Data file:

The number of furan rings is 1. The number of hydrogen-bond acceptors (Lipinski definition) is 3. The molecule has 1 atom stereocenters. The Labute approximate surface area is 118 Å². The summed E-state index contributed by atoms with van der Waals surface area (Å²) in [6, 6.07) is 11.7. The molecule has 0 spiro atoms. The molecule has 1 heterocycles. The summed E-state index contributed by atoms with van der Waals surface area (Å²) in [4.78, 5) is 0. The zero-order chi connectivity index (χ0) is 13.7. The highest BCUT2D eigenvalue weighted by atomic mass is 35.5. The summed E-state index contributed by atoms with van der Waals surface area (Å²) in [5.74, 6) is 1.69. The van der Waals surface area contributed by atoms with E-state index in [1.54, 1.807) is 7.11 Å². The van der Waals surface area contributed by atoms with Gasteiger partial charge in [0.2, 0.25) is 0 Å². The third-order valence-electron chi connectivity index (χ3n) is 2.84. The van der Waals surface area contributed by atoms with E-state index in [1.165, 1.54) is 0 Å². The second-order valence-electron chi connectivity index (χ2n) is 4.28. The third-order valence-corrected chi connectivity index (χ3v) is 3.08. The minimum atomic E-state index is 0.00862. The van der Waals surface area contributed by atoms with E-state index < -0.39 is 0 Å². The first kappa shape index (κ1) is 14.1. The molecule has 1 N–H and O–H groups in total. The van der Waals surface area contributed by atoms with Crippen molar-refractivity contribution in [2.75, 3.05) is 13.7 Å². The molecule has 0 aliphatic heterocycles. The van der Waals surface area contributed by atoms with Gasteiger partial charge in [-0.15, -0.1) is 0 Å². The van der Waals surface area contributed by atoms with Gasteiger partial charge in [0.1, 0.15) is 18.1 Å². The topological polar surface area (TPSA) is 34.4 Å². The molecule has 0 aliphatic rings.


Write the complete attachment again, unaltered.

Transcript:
The number of furan rings is 1. The number of hydrogen-bond acceptors (Lipinski definition) is 3. The molecule has 1 atom stereocenters. The Labute approximate surface area is 118 Å². The summed E-state index contributed by atoms with van der Waals surface area (Å²) in [6, 6.07) is 11.7. The molecule has 0 spiro atoms. The molecule has 1 heterocycles. The summed E-state index contributed by atoms with van der Waals surface area (Å²) in [4.78, 5) is 0. The zero-order chi connectivity index (χ0) is 13.7. The highest BCUT2D eigenvalue weighted by atomic mass is 35.5. The summed E-state index contributed by atoms with van der Waals surface area (Å²) in [5.74, 6) is 1.69. The van der Waals surface area contributed by atoms with E-state index in [1.54, 1.807) is 7.11 Å². The van der Waals surface area contributed by atoms with Gasteiger partial charge in [0.2, 0.25) is 0 Å². The third-order valence-electron chi connectivity index (χ3n) is 2.84. The van der Waals surface area contributed by atoms with E-state index in [1.165, 1.54) is 0 Å². The second-order valence-electron chi connectivity index (χ2n) is 4.28. The third-order valence-corrected chi connectivity index (χ3v) is 3.08. The minimum atomic E-state index is 0.00862. The van der Waals surface area contributed by atoms with E-state index < -0.39 is 0 Å². The first kappa shape index (κ1) is 14.1. The molecule has 1 N–H and O–H groups in total. The van der Waals surface area contributed by atoms with Crippen molar-refractivity contribution in [2.75, 3.05) is 13.7 Å². The molecule has 0 aliphatic heterocycles. The van der Waals surface area contributed by atoms with Gasteiger partial charge in [-0.15, -0.1) is 0 Å². The van der Waals surface area contributed by atoms with Gasteiger partial charge in [0.1, 0.15) is 18.1 Å². The topological polar surface area (TPSA) is 34.4 Å². The molecule has 0 aliphatic rings.